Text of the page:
While many high school students use their summer as a break from academic study, Bethany senior Jackson King spent six weeks in June and July working on a international physics project at the University of Notre Dame through Quarknet, a research-based program in which high school students, teachers, and physicists collaborate in cutting-edge projects in particle (high-energy) physics.
Jackson was accepted into Quarknet through the recommendation of Bethany physics teacher Calvin Swartzendruber (’89, F’08-), who himself has participated as a teacher in the summer program since 2003. Calvin works with a large (100 meter x 100 meter) cosmic ray detector at Notre Dame; he also has a smaller classroom detector at Bethany that he can use to help gather data and make available to researchers (pictured in photo with Jackson and Calvin).
Jackson, however, was on a team working at Notre Dame as part of a larger project of upgrading the Compact Muon Solenoid (CMS) detector in the Large Hadron Collider, which is located at CERN (European Organization for Nuclear Research) in Geneva, Switzerland. Jackson was the only high school student on his team, which included another local high school teacher, physicists from Notre Dame, and researchers from Fermilab, a United States Department of Energy national laboratory specializing in high-energy particle physics.
Part of Jackson’ specific work was testing cable fibers for defects by measuring the amount of light transmitted. With a special interest in computer science—a possible focus of study in college—Jackson enjoyed feeding the data he collected into software, which allowed him to make graphs, analyze data, and interpret what it means. He also assembled optical coding units to be used in the detector. Becoming involved in hands-on research has helped him understand the CMS project—and how the collider works—more in depth.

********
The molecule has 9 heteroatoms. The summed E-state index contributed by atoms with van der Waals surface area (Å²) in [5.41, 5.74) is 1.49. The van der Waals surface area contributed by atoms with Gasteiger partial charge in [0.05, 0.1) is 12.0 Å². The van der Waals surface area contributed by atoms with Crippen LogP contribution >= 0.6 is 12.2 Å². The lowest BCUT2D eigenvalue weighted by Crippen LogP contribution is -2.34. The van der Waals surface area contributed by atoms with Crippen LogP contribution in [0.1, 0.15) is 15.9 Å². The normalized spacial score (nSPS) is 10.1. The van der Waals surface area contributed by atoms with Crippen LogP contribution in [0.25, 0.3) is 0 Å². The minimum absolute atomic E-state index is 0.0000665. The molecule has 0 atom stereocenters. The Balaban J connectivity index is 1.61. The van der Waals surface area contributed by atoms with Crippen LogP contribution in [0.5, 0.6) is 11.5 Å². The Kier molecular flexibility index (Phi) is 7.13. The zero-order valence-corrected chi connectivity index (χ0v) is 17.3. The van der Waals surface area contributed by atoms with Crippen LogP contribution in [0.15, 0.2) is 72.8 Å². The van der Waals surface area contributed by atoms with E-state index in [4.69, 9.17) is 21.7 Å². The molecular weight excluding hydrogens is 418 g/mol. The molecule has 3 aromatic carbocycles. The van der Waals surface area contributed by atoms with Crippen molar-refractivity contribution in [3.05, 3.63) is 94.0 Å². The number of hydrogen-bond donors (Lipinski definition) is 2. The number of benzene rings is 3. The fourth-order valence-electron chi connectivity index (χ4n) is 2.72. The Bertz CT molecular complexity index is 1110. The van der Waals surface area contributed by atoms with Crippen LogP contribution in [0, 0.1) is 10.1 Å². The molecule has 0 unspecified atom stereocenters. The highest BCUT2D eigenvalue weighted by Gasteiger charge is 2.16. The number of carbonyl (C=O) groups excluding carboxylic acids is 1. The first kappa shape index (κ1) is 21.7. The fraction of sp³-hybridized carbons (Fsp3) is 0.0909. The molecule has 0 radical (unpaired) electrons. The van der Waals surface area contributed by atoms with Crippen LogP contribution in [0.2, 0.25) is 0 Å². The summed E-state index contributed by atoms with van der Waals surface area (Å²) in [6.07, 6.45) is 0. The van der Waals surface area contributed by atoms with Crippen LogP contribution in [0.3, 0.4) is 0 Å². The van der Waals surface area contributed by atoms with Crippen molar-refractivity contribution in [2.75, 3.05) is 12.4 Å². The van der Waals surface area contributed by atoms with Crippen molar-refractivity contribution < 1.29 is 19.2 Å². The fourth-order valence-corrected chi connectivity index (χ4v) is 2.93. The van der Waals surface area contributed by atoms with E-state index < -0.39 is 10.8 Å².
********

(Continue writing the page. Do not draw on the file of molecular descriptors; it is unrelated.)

In addition to research projects, all students participated in workshops. Jackson’s favorite was a crash course on participle physics. He says, “I enjoy learning new things. This experience has sparked an interest in my participating in further research projects.”
Jackson is the eighth Bethany student to participate in Quarknet since Calvin began teaching at Bethany in 2008, all participating the summer between their junior and seniors years: Kyle Miller (2010), Evan Grimes (2011), Himal King (2012), Corey Hostetler (2013), Neel Bhagat and Logan Swartzendruber (2014), and Nick Schrock (2015). With many of these pursuing study in a science-related field in college, Calvin notes that their participation in Quarknet “confirmed their interest in science and opened their eyes to additional possibilities.”